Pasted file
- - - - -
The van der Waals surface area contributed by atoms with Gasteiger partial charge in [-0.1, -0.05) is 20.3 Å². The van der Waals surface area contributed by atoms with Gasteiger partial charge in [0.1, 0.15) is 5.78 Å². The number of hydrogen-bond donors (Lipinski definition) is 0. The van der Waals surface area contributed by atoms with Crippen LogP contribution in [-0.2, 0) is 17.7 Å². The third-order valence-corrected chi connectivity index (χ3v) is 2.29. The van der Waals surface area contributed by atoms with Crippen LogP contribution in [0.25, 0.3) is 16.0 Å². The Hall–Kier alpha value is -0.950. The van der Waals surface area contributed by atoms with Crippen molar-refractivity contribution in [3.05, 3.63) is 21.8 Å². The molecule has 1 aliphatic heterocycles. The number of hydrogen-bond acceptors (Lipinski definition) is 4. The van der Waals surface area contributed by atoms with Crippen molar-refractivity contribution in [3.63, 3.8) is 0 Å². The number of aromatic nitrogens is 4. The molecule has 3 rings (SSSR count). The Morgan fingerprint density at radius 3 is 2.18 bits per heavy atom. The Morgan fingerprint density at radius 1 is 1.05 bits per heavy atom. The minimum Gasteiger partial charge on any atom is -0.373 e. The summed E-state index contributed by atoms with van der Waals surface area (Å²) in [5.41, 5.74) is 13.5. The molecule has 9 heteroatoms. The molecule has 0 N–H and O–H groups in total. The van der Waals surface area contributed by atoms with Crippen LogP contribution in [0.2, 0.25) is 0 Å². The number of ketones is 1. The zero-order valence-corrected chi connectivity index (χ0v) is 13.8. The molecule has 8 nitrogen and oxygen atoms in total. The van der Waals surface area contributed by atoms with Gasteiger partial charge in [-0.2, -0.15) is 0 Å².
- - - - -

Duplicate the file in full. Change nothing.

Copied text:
The van der Waals surface area contributed by atoms with Gasteiger partial charge in [-0.1, -0.05) is 20.3 Å². The van der Waals surface area contributed by atoms with Gasteiger partial charge in [0.1, 0.15) is 5.78 Å². The number of hydrogen-bond donors (Lipinski definition) is 0. The van der Waals surface area contributed by atoms with Crippen LogP contribution in [-0.2, 0) is 17.7 Å². The third-order valence-corrected chi connectivity index (χ3v) is 2.29. The van der Waals surface area contributed by atoms with Crippen LogP contribution in [0.25, 0.3) is 16.0 Å². The Hall–Kier alpha value is -0.950. The van der Waals surface area contributed by atoms with Crippen molar-refractivity contribution in [3.05, 3.63) is 21.8 Å². The molecule has 1 aliphatic heterocycles. The number of hydrogen-bond acceptors (Lipinski definition) is 4. The van der Waals surface area contributed by atoms with Crippen molar-refractivity contribution in [3.63, 3.8) is 0 Å². The number of aromatic nitrogens is 4. The molecule has 3 rings (SSSR count). The Morgan fingerprint density at radius 3 is 2.18 bits per heavy atom. The Morgan fingerprint density at radius 1 is 1.05 bits per heavy atom. The minimum Gasteiger partial charge on any atom is -0.373 e. The summed E-state index contributed by atoms with van der Waals surface area (Å²) in [5.41, 5.74) is 13.5. The molecule has 9 heteroatoms. The molecule has 0 N–H and O–H groups in total. The van der Waals surface area contributed by atoms with Crippen LogP contribution in [0.2, 0.25) is 0 Å². The number of ketones is 1. The zero-order valence-corrected chi connectivity index (χ0v) is 13.8. The molecule has 8 nitrogen and oxygen atoms in total. The van der Waals surface area contributed by atoms with Gasteiger partial charge in [-0.2, -0.15) is 0 Å².